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Critical Thinking in College English Studies. ERIC Digest.

Lazere, Donald


A key event in the phenomenal growth of the critical thinking movement in American higher education was Chancellor Glenn Dumke's Executive Order 338 (1980) announcing the requirement of formal instruction in critical thinking throughout the nineteen California State University campuses, serving some 300,000 students. Similar requirements quickly followed in California community colleges and high schools.

The pertinent section of Executive Order 338 reads as follows:

"Instruction in critical thinking is to be designed to achieve an understanding of the relationship of language to logic, which should lead to the ability to analyze, criticize, and advocate ideas, to reason inductively and deductively, and to reach factual or judgmental conclusions based on sound inferences drawn from unambiguous statements of knowledge or belief. The minimal competence to be expected at the successful conclusion of instruction in critical thinking should be the ability to distinguish fact from judgment, belief from knowledge, and skills in elementary inductive and deductive processes, including an understanding of the formal and informal fallacies of language and thought."

In California and elsewhere, college-level critical thinking instruction has largely been assumed to be the realm of philosophy departments. Within the discipline of philosophy, however, the critical thinking movement has turned from an emphasis on formal logic and linguistic analysis, and toward informal logic, or the application of principles of reasoning to everyday situations. The movement has also seen a growing attention to the mental attitudes and emotional "dispositions" that foster or impede critical thinking within the broader context of psychological, cultural, social, and political influences. This changing emphasis within philosophy has promoted interdisciplinary coordination of critical thinking studies with English and rhetoric along with many other fields--preeminently developmental psychology.

The stage-developmental schemas of psychologists like Piaget, Kohlberg, Gilligan, Perry, and Bloom have suggested supplementary criteria of critical thinking. (Applications of such criteria have been somewhat speculative and disputable to date, to be sure, as are stage-developmental theories in general.) These criteria include the ability to reason back and forth between the concrete and the abstract, the personal and the impersonal, the literal and the hypothetical or figurative; facility in perceiving irony, ambiguity, and multiplicity of meanings or points of view; and the development of openmindedness, reciprocity (Piaget's term for ability to empathize with other individuals, social groups, ideologies, etc.); and autonomous thought.


The incorporation of developmental psychology into critical thinking studies converges with its recent incorporation into composition research and instruction. Several reports of the National Assessment of Educational Progress have indicated that student writers' main weakness occurs in the progression from narrative and descriptive modes to modes directly requiring critical thinking--analysis, synthesis, argumentation, and evaluation of sources and ideas. Researchers in collegiate basic writing have addressed problems impeding this progression and have explored pedagogical strategies for overcoming them.

Shaughnessy's seminal ERRORS AND EXPECTATIONS not only pinpointed some of these cognitive impediments but also identified elements that can be considered prerequisites to critical thinking. These include the ability to concentrate, to retain material studies, to sustain an extended line of reasoning in reading or writing, and to reason back and forth among the past, present, and future. Shaughnessy further delineated students' difficulties with "the vocabulary of general literacy" (l977, 2l6-22l), her term for the codes of academic discourse which encompass the language both of critical thinking and of what Hirsch has called "cultural literacy." Lunsford (l980), in "The Content of Basic Writers' Essays," explicitly applied Piaget and Kohlberg to the designing and evaluation of writing assignments fostering development from egocentric to reciprocal and from conventional to autonomous moral reasoning.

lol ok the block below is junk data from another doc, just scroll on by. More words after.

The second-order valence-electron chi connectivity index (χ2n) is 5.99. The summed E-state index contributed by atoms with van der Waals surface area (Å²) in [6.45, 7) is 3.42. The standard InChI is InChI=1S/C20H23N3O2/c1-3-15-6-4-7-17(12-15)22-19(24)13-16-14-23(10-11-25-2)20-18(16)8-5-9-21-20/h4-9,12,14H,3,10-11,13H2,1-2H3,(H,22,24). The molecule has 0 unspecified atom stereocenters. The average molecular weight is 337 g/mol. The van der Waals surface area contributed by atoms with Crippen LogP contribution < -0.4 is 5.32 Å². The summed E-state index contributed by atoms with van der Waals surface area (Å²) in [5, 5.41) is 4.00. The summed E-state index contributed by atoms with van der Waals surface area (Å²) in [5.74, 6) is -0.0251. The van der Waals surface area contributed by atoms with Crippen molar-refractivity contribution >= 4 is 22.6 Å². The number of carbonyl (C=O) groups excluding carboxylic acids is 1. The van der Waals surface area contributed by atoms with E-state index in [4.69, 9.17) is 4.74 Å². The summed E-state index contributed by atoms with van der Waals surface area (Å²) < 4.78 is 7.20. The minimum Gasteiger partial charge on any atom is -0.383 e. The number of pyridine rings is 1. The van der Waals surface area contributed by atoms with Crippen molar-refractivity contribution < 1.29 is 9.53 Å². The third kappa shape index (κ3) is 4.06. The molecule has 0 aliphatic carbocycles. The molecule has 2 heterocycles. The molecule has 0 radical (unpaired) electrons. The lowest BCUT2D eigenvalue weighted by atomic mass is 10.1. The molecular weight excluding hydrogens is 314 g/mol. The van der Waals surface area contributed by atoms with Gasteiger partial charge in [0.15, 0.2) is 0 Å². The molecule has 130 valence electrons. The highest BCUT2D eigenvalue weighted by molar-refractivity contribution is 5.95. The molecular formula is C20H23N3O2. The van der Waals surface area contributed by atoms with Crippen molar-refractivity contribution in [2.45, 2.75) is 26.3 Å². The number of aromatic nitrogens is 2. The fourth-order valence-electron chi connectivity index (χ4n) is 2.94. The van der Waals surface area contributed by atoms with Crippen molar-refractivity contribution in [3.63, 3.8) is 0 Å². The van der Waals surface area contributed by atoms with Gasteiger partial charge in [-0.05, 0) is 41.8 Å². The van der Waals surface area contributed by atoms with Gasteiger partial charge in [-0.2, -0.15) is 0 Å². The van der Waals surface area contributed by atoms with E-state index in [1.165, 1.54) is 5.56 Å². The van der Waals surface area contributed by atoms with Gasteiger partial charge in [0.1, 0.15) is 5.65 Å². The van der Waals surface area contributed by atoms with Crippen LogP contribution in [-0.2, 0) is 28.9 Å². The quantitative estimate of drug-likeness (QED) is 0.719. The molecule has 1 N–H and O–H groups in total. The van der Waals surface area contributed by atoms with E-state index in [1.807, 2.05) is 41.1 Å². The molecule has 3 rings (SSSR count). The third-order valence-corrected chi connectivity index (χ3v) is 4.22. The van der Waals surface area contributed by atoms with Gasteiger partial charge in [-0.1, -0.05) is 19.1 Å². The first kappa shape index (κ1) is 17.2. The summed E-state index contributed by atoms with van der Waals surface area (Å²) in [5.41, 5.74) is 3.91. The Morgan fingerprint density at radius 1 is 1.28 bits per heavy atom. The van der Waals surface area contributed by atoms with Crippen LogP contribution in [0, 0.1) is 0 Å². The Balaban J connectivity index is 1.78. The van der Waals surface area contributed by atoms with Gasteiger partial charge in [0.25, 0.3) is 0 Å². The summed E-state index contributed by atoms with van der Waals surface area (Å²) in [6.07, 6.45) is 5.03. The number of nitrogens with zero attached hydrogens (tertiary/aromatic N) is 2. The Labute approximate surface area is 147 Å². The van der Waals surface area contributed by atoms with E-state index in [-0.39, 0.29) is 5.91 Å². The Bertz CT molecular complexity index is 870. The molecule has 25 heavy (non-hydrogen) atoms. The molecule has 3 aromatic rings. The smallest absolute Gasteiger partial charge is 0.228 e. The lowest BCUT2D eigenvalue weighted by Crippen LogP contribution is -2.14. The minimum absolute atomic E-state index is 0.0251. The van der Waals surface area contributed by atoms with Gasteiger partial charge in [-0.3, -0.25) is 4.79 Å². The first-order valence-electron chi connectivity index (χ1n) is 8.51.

Composition textbooks and courses can best incorporate critical thinking--and in some cases have done so--not only in units on logic and persuasion, but in those in diction and semantics, tone, audience, and writing from sources. Several recent textbooks are expressly devoted to logic in writing, while a growing number of others combine this approach with critical reading. There is some indication that rhetorics and anthologies are moving away from a structure based on modes of exposition toward a developmental sequence of modes of reasoning designed to build critical thinking skills. Sternglass (l983) and Kytle (l986) have written textbooks and Olson (l984) and Lazere (l986) have published course descriptions structured in this way.

Kytle's CLEAR THINKING FOR COMPOSITION, first published nearly twenty years ago, anticipated the current emphasis on attitudes or dispositions in critical thinking instruction. Its chapter "Blocks to Logical Thinking" considers culturally conditioned assumptions, prejudice, ethnocentrism, primary certitude (absolutism), authoritarianism, and unconcretized abstractions. Other forerunners emphasizing psychological dispositions include Altick, whose PREFACE TO CRITICAL READING first appeared in l946, and Hayakawa, whose LANGUAGE IN THOUGHT AND ACTION was first published in l94l. Hayakawa's general semantics approach has been perpetuated by the journal ET CETERA, especially under Neil Postman's editorship, and the NCTE Committee on Public Doublespeak.

A political approach to critical thinking in composition courses is provided in teachers' guides by Shor (l980) and Lazere (l986). This approach generates writing assignments out of Frankfurt School critical theory, emphasizing critical consciousness toward mass culture, and out of Paulo Freire's notion of liberatory literacy.